Good type is a beauty to look at. To be able to use letters and words as imagery to convey a message through not only the words themselves but the artist’s arrangement of the words on the page is a skill few have. The problem is that because of my overexposure to TV and internet, if something doesn’t move spastically or cut to a different scene every two seconds or less, I’ll fall asleep faster than…well, even faster than I normally do when I’m not being entertained by seizure-inducing Japanese commercials. So words on a page tend to be a problem. But what other option is there for seeing beautifully arranged type?

Enter kinetic typography. Kinetic typography is a kind of animation and graphic design in which a speech or clip from a movie is portrayed using mainly the words being spoken. It’s hard to explain. But it’s fun to watch, and with that in mind I’ve gathered together my “Top 10 Best Examples of Kinetic Typography” *trumpet flourish*.

Here they are, in no particular order (except that these first five are my favorites):

Who’s on First by Jimmy073

Fight Club – Chemical Burn by gordoteins

Harder, Better, Faster, Stronger by lance15100

Dumb and Dumber by ufnc

Pulp Fiction by chuwichuwi

For the sake of space, I’m just going to link to the last five. Be warned, some of these are a tiny bit vulgar:

Tenacious D: Inward Singing by asivins

Wedding Crashers: The Perfect Girl by daftcain

Dwight’s Speech by RojamNairassoy

Lock, Stock and Two Smoking Barrels by varic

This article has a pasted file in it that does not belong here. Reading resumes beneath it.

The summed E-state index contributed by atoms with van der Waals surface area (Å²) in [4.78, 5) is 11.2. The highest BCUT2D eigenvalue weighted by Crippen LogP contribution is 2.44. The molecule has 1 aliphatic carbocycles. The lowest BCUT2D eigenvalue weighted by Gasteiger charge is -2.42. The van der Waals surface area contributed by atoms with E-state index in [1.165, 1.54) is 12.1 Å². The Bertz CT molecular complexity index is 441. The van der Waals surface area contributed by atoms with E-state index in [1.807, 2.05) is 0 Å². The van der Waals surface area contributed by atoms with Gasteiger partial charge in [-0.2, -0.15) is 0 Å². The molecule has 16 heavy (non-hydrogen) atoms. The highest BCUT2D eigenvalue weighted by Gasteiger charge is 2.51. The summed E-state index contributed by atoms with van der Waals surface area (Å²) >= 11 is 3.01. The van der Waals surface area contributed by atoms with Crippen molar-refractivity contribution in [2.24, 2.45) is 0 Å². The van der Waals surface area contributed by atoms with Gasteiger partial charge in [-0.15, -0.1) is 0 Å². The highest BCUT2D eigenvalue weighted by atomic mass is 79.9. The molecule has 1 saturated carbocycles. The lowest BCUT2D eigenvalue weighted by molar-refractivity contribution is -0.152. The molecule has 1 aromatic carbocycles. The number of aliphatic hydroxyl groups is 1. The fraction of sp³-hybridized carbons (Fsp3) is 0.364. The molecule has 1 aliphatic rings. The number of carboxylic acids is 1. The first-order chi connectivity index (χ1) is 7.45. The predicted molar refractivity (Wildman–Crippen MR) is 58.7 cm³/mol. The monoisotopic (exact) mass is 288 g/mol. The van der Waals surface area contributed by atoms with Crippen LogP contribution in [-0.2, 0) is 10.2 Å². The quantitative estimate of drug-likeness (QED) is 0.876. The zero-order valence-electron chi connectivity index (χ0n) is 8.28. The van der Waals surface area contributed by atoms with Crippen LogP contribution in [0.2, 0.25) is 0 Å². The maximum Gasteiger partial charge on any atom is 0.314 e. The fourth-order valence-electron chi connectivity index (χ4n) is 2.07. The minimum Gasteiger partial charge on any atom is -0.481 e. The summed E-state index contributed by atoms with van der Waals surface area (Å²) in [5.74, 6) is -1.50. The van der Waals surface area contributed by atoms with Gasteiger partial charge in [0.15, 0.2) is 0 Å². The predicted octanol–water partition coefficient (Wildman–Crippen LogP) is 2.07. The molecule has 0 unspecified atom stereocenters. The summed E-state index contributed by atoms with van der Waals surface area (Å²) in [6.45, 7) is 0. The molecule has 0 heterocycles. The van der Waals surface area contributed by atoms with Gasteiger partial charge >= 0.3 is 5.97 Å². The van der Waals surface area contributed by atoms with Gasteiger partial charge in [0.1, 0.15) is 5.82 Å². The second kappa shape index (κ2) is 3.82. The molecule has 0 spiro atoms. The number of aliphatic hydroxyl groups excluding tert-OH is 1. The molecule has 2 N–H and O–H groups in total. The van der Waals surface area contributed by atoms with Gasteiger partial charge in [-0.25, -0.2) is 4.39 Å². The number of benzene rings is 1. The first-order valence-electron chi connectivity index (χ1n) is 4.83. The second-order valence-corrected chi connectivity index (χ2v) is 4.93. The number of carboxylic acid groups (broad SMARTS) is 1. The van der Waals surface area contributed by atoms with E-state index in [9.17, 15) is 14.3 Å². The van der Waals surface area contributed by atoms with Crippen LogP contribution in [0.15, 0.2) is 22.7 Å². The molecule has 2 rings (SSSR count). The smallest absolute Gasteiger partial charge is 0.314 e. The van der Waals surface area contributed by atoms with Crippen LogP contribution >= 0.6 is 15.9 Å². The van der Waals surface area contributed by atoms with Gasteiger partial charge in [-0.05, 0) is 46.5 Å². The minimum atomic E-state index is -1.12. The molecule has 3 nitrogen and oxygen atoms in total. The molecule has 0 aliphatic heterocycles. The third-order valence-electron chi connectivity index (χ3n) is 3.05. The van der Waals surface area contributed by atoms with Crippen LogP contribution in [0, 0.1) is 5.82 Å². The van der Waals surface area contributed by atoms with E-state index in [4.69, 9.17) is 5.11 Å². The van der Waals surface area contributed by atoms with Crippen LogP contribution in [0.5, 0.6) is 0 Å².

McDonald’s Prayer by TheCrookedGremlins

So there you have it. My top 10 list of best examples of kinetic typography. If you find one you like better, link it in the comments.

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I like end-of-the-year music lists

SpeakerI love music. I like to listen to it alone. I like to dance to it in groups. It keeps me awake when I’m driving, and it’s nice to fall asleep to when it’s nap time. I try to keep up with new music throughout the year, but even the most addicted web-head can miss a few days or even weeks of new-music reviews. That’s why the end of the year (or in this case, the beginning of it) is so exciting: everyone on the interwebs is posting their ideas of the best albums of the year. It’s wonderful. Now, if only there was a way to put together all of those lists and come up with an “All Internet Top 50” list . . .

Enter The Hype Machine. This website scans a bunch of MP3 blogs and automatically posts little blurbs about the most popular songs on the web. You can listen to the songs on their front page or explore further by going to the blog entries themselves. Now, the website is amazing simply in its day-to-day operation, but what they’ve done with their end-of-the-year list is even better. They’ve analyzed a bunch of bloggers’ year-end lists and come up with the top 50 albums of 2008 according to the top music blogs. The best part is: you can listen to full albums on the site to see if you’d like to purchase them. It’s wonderful. So go check it out. You won’t regret the time.

The Hype Machine: Top 50 Albums of 2008